iFolios are one mechanism for supporting this through connecting, communicating and debating.

Inquiry processes, active learning approaches and formative feedback systems are needed if depth is to be achieved. Contemporary research into the nature of learning and learning how to learn also reinforces the importance and potential of digital tools in such processes.

It may sound convoluted, but the simple question “How can you learn better”, approached through a commitment to build deeper understanding, should be a core part of the visible teaching and learning of any digital age school.

See
Five Rules for writing a great Webquest (LLT 2001)
The nature of learning: using research to inspire practice (OECD 2010)
Learning how to learn – in classrooms, schools and networks (TLRP 2006)
Helping students develop effective study skills (ELES 2010)

So what does your task for students to help them explain how they learn look like?

Week 1: Bridges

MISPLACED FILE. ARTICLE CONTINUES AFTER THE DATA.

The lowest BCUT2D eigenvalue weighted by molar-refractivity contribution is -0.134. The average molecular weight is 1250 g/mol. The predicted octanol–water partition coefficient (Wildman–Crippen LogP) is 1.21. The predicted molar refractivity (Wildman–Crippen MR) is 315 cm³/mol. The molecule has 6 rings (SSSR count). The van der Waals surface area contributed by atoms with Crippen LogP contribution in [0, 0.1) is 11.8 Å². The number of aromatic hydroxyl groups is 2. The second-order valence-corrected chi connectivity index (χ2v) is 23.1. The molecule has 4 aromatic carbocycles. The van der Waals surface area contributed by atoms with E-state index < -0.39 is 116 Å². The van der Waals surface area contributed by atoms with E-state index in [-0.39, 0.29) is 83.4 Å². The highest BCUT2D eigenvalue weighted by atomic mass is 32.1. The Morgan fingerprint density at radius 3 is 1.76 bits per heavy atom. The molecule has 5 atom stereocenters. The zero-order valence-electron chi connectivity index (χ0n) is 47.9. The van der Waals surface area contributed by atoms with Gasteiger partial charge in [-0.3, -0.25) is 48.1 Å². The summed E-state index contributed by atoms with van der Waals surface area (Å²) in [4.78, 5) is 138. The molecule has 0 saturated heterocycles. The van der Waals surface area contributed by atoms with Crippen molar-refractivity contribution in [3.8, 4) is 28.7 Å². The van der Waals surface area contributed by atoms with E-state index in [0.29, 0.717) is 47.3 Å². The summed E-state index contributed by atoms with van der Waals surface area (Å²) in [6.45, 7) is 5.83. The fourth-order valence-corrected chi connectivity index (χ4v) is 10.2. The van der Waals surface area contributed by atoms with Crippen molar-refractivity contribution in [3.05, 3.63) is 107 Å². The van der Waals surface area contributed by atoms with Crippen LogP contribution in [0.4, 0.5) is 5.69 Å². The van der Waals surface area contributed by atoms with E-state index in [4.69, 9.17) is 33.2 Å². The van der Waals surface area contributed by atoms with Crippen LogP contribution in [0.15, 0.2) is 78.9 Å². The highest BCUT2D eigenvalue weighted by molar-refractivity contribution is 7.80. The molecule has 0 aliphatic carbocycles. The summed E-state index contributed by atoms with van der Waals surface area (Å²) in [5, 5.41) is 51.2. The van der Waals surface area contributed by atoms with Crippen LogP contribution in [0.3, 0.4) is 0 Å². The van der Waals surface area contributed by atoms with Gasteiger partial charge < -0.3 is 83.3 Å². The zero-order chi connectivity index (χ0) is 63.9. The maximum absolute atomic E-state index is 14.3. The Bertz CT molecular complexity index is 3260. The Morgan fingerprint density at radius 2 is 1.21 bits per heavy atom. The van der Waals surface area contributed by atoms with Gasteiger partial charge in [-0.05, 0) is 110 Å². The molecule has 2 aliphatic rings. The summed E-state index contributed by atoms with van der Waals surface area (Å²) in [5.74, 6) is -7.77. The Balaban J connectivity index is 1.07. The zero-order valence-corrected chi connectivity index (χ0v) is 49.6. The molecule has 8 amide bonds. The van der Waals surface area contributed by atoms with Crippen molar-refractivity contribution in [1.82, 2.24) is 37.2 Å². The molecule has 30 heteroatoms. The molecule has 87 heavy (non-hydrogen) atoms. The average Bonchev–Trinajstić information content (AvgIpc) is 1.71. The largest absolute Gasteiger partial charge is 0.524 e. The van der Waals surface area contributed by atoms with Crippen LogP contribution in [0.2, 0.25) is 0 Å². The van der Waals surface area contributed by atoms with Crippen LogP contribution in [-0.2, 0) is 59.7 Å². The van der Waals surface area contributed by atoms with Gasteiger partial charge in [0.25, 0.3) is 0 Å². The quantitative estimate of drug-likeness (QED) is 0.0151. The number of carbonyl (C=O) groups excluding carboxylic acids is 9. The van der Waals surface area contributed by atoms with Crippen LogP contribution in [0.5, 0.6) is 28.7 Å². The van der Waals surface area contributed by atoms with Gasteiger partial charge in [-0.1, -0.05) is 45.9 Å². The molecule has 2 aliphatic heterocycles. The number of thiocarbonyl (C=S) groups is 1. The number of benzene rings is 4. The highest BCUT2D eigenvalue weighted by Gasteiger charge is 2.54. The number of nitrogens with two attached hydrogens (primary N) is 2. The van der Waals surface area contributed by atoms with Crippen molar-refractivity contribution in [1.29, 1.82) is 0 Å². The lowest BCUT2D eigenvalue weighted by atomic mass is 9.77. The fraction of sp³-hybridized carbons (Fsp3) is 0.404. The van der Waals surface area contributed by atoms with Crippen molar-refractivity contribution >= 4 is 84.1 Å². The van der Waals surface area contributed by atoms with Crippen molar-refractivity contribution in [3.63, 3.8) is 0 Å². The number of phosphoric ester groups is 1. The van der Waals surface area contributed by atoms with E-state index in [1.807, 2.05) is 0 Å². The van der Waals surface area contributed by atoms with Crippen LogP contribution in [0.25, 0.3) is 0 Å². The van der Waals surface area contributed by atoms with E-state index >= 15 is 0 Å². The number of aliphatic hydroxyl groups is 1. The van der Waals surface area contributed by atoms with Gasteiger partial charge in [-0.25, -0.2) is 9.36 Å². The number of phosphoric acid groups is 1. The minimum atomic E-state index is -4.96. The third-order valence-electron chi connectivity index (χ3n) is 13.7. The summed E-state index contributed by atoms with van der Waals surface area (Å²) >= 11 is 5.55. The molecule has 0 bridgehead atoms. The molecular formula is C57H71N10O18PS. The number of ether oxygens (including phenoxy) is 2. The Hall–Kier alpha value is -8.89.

Week 2: Busyness
Week 3: Beliefs
Week 4: Build (1) School Community + Digital Learning Ecosystem
Week 5: Blog (cross posted here)
Week 6: Build Learning Opportunities

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Week 5: How blogging can be a core part of schools in the Digital Age

Posted by jturner56 on September 9, 2014

This week saw us supporting students to set up their Middle School iFolio blogs. An important step to assist the teaching-learning process through making learning more visible for constructive feedback, formative assessment and learning from each other.

if1This is the latest iteration of a commitment to use blogs to progress learning that dates back to the middle of the last decade within the school and as a research consideration (see here)

What was of particular interest this year was